- Beaujolais Blanc & Beaujolais Rosé – A small amount of white wine made from Chardonnay is grown in the region and used to produce Beaujolais Blanc or Beaujolais-Villages Blanc. The vineyards to produces these wines are normally found in the limestone soils of the far northern extremities of the region. Part of the reason for the small production of these wines is that many of the vineyards overlap into the Mâconnais regions and producers will usually choose to label their wines under the more marketable and well known Mâcon Blanc designation. There is also regulations in several Beaujolais communes restricting growers to dedicating no more than 10% of their vineyard space to white wine grape varieties. Beaujolais Rosé made from Gamay is permitted in the Beaujolais AOC but is rarely produced
- AOC Brouilly – The largest Cru in Beaujolais with almost 1.300 hectare in size, situated around Mont Brouilly and contains within its boundaries the sub-district of Côte de Brouilly. The wines are noted for their aromas of blueberries, cherries, raspberries and currants. Along with Côte de Brouilly, this is the only Cru Beaujolais region that permits grapes other than Gamay to be produced in the area with vineyards growing Chardonnay, Aligote and Melon de Bourgogne as well. its produce around 9 to 10 million bottles a year. The Brouilly cru also contains the famous Pisse Vieille vineyard (roughly translated as “piss old woman!”)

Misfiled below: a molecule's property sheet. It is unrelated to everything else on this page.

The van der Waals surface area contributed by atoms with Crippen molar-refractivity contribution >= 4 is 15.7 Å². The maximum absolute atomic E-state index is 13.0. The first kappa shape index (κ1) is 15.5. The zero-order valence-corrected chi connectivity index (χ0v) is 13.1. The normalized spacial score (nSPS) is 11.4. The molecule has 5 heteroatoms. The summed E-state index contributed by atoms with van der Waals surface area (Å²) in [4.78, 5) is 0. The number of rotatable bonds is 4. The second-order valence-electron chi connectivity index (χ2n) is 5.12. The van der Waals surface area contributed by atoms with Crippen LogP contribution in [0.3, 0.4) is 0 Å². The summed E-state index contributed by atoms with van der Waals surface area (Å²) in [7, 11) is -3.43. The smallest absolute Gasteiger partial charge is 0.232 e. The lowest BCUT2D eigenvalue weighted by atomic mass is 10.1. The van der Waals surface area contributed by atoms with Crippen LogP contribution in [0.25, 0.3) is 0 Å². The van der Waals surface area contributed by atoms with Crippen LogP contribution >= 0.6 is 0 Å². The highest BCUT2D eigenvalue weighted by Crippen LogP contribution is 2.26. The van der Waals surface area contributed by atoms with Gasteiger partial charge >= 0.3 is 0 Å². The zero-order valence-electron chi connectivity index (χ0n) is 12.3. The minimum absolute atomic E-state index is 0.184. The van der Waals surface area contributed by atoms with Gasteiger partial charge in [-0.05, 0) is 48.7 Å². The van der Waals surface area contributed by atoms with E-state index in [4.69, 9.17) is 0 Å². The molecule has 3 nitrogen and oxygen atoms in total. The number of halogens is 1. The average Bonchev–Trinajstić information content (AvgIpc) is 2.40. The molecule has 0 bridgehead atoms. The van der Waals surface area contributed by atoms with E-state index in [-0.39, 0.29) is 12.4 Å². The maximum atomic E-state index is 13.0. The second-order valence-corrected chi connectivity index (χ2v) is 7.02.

- AOC Régnié – The most recently recognized Cru, graduating from a Beaujolais-Villages area to Cru Beaujolais in 1988. One of the more fuller bodied crus in this category. It is noted for its redcurrant and raspberry flavors. Local lore in the region states that this Cru was the site of the first vineyards planted in Beaujolais by the Romans.
- AOC Chiroubles – This cru has vineyards at some of the highest altitudes among the Cru Beaujolais. Chiroubles cru are noted for their delicate perfume that often includes aromas of violets.
The next three crus produce more medium bodied Cru Beaujolais that Master of Wine Mary Ewing-Mulligan recommend needs at least a year aging in the bottle and to be consumed within four years of the vintage.